Published on: 2 March 2017
Our Year 12 Psychology boys invited a friendly and furry visitor into class this week – Barnsey the guide dog. Barnsey came with trainer Phil Stanley from Guide Dogs WA and Phil shared insights with the class on how to best train animals and the psychological theory behind their training methods.
The visit provided the boys with a ‘real world’ example of operant and classical conditioning, which is covered in the School’s Psychology course. The boys heard about the key concepts of different learning techniques, coupled with a demonstration of this method involving interactions with the trainer and the dog.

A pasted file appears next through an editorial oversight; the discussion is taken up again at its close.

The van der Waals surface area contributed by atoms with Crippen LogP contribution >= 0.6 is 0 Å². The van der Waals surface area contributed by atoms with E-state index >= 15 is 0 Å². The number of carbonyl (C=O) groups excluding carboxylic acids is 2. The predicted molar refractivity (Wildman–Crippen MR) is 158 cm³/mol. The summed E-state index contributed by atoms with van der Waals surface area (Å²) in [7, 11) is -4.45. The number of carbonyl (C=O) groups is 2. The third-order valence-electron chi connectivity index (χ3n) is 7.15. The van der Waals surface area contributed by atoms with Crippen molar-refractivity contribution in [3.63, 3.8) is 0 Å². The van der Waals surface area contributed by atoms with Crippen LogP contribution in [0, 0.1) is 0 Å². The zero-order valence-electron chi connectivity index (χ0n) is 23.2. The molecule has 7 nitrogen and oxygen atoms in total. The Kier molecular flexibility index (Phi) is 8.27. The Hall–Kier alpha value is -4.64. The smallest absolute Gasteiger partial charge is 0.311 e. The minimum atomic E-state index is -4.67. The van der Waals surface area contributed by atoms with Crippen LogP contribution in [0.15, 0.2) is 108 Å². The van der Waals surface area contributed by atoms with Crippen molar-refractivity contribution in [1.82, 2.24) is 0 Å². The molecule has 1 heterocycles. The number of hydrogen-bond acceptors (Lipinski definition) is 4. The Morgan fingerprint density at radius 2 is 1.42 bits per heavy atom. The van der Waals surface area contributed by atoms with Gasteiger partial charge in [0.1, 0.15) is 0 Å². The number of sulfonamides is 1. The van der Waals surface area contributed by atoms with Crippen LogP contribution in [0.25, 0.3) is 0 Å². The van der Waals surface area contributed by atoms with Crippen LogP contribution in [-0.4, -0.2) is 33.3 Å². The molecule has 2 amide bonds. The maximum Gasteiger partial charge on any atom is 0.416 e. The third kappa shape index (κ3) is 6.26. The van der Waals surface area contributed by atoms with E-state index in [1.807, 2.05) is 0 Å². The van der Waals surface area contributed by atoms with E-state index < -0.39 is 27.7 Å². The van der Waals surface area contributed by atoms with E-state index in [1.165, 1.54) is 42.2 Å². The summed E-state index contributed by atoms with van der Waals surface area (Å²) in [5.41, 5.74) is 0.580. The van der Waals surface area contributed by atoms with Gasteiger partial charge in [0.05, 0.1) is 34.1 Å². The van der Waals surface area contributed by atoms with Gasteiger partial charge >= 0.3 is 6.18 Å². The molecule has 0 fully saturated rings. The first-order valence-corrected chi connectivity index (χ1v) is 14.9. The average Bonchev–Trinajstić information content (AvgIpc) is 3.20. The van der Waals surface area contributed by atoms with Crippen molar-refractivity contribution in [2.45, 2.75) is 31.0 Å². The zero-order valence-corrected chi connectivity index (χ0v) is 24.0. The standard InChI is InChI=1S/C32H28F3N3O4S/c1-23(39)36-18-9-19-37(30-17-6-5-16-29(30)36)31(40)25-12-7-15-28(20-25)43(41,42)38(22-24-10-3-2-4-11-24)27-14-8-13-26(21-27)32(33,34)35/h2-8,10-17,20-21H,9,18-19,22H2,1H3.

Guide dogs enable extraordinary transformation in the lives of people living with blindness and vision impairment and take part in over two years of training and assessment.
Did you know:
- Out of harness, a guide dog can play and behave like any other (well-trained) pet dog
- Guide dogs are actually working when they are in harness
Year 12 Science and Psychology Teacher Samantha Charlwood said “This visit from Guide Dogs WA was a special opportunity to see how psychology can influence behaviour and its applications in the real world. We are thankful for both Phil and beautiful Barnsey’s time.”
Owned and operated by VisAbility, Guide Dogs WA relies on the generous support of the community to fund its Guide Dog program. Its mission is to see a world where people who need a guide dog, have access to a guide dog. For that reason all of their guide dogs are provided free of charge to people who are blind or vision impaired.